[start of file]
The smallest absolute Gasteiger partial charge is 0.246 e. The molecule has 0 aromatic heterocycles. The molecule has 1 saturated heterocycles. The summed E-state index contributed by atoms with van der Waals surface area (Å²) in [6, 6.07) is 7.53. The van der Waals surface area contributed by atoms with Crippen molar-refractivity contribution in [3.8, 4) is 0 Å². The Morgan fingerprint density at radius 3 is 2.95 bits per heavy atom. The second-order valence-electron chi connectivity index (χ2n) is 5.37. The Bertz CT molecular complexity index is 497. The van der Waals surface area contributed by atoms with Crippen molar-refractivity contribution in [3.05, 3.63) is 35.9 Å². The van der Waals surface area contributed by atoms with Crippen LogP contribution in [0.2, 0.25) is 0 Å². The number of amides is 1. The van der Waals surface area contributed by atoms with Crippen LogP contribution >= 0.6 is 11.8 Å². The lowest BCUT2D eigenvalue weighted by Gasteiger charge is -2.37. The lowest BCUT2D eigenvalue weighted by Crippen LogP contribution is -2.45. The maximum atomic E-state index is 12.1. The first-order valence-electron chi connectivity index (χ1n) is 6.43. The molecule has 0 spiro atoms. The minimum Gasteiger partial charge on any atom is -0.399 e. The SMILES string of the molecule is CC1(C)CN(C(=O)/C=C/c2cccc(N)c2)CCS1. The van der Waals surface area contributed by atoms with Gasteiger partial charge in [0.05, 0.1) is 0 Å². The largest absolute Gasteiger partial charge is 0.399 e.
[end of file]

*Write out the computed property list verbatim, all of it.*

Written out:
The smallest absolute Gasteiger partial charge is 0.246 e. The molecule has 0 aromatic heterocycles. The molecule has 1 saturated heterocycles. The summed E-state index contributed by atoms with van der Waals surface area (Å²) in [6, 6.07) is 7.53. The van der Waals surface area contributed by atoms with Crippen molar-refractivity contribution in [3.8, 4) is 0 Å². The Morgan fingerprint density at radius 3 is 2.95 bits per heavy atom. The second-order valence-electron chi connectivity index (χ2n) is 5.37. The Bertz CT molecular complexity index is 497. The van der Waals surface area contributed by atoms with Crippen molar-refractivity contribution in [3.05, 3.63) is 35.9 Å². The van der Waals surface area contributed by atoms with Crippen LogP contribution in [0.2, 0.25) is 0 Å². The number of amides is 1. The van der Waals surface area contributed by atoms with Crippen LogP contribution >= 0.6 is 11.8 Å². The lowest BCUT2D eigenvalue weighted by Gasteiger charge is -2.37. The lowest BCUT2D eigenvalue weighted by Crippen LogP contribution is -2.45. The maximum atomic E-state index is 12.1. The first-order valence-electron chi connectivity index (χ1n) is 6.43. The molecule has 0 spiro atoms. The minimum Gasteiger partial charge on any atom is -0.399 e. The SMILES string of the molecule is CC1(C)CN(C(=O)/C=C/c2cccc(N)c2)CCS1. The van der Waals surface area contributed by atoms with Gasteiger partial charge in [0.05, 0.1) is 0 Å². The largest absolute Gasteiger partial charge is 0.399 e.